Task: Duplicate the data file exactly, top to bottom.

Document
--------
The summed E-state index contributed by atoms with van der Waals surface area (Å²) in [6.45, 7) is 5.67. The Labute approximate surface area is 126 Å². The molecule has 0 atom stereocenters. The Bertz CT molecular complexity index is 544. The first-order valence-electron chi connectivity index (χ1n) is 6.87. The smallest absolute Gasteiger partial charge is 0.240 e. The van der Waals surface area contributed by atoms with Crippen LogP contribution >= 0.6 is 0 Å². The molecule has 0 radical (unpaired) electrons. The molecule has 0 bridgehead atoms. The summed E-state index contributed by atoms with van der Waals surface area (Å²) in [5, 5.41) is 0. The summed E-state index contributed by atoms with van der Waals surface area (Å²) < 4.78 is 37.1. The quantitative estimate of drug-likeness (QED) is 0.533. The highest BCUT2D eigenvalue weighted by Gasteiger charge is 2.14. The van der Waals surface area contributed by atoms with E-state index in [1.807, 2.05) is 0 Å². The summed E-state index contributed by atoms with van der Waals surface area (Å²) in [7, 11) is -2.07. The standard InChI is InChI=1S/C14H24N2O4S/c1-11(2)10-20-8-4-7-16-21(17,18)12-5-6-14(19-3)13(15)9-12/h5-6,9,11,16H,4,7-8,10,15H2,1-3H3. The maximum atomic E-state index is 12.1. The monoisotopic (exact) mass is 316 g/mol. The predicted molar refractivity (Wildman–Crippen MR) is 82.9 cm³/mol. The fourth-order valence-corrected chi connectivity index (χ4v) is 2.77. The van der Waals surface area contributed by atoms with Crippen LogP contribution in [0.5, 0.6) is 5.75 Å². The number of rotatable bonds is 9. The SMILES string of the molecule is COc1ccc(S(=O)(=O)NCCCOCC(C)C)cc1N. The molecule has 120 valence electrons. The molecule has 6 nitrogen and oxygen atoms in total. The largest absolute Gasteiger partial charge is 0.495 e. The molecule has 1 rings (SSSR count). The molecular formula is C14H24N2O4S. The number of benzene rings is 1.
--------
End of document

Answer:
The summed E-state index contributed by atoms with van der Waals surface area (Å²) in [6.45, 7) is 5.67. The Labute approximate surface area is 126 Å². The molecule has 0 atom stereocenters. The Bertz CT molecular complexity index is 544. The first-order valence-electron chi connectivity index (χ1n) is 6.87. The smallest absolute Gasteiger partial charge is 0.240 e. The van der Waals surface area contributed by atoms with Crippen LogP contribution >= 0.6 is 0 Å². The molecule has 0 radical (unpaired) electrons. The molecule has 0 bridgehead atoms. The summed E-state index contributed by atoms with van der Waals surface area (Å²) in [5, 5.41) is 0. The summed E-state index contributed by atoms with van der Waals surface area (Å²) < 4.78 is 37.1. The quantitative estimate of drug-likeness (QED) is 0.533. The highest BCUT2D eigenvalue weighted by Gasteiger charge is 2.14. The van der Waals surface area contributed by atoms with E-state index in [1.807, 2.05) is 0 Å². The summed E-state index contributed by atoms with van der Waals surface area (Å²) in [7, 11) is -2.07. The standard InChI is InChI=1S/C14H24N2O4S/c1-11(2)10-20-8-4-7-16-21(17,18)12-5-6-14(19-3)13(15)9-12/h5-6,9,11,16H,4,7-8,10,15H2,1-3H3. The maximum atomic E-state index is 12.1. The monoisotopic (exact) mass is 316 g/mol. The predicted molar refractivity (Wildman–Crippen MR) is 82.9 cm³/mol. The fourth-order valence-corrected chi connectivity index (χ4v) is 2.77. The van der Waals surface area contributed by atoms with Crippen LogP contribution in [0.5, 0.6) is 5.75 Å². The number of rotatable bonds is 9. The SMILES string of the molecule is COc1ccc(S(=O)(=O)NCCCOCC(C)C)cc1N. The molecule has 120 valence electrons. The molecule has 6 nitrogen and oxygen atoms in total. The largest absolute Gasteiger partial charge is 0.495 e. The molecule has 1 rings (SSSR count). The molecular formula is C14H24N2O4S. The number of benzene rings is 1.